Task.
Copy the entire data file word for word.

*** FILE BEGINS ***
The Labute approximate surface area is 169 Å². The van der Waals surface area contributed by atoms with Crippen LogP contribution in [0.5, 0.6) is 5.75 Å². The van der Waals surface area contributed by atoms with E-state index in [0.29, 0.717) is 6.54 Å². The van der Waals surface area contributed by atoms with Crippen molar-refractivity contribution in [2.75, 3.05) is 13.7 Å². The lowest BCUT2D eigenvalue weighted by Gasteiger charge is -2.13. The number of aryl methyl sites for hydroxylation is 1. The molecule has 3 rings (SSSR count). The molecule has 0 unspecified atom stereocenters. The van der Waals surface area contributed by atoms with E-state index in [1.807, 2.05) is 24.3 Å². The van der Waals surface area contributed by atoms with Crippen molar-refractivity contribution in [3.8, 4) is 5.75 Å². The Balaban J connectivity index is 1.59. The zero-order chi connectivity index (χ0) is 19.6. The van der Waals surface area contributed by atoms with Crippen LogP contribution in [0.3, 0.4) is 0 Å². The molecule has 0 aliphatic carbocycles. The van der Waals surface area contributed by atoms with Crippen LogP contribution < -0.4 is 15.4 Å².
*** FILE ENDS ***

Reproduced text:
The Labute approximate surface area is 169 Å². The van der Waals surface area contributed by atoms with Crippen LogP contribution in [0.5, 0.6) is 5.75 Å². The van der Waals surface area contributed by atoms with E-state index in [0.29, 0.717) is 6.54 Å². The van der Waals surface area contributed by atoms with Crippen molar-refractivity contribution in [2.75, 3.05) is 13.7 Å². The lowest BCUT2D eigenvalue weighted by Gasteiger charge is -2.13. The number of aryl methyl sites for hydroxylation is 1. The molecule has 3 rings (SSSR count). The molecule has 0 unspecified atom stereocenters. The van der Waals surface area contributed by atoms with E-state index in [1.807, 2.05) is 24.3 Å². The van der Waals surface area contributed by atoms with Crippen molar-refractivity contribution in [3.8, 4) is 5.75 Å². The Balaban J connectivity index is 1.59. The zero-order chi connectivity index (χ0) is 19.6. The van der Waals surface area contributed by atoms with Crippen LogP contribution in [0.3, 0.4) is 0 Å². The molecule has 0 aliphatic carbocycles. The van der Waals surface area contributed by atoms with Crippen LogP contribution < -0.4 is 15.4 Å².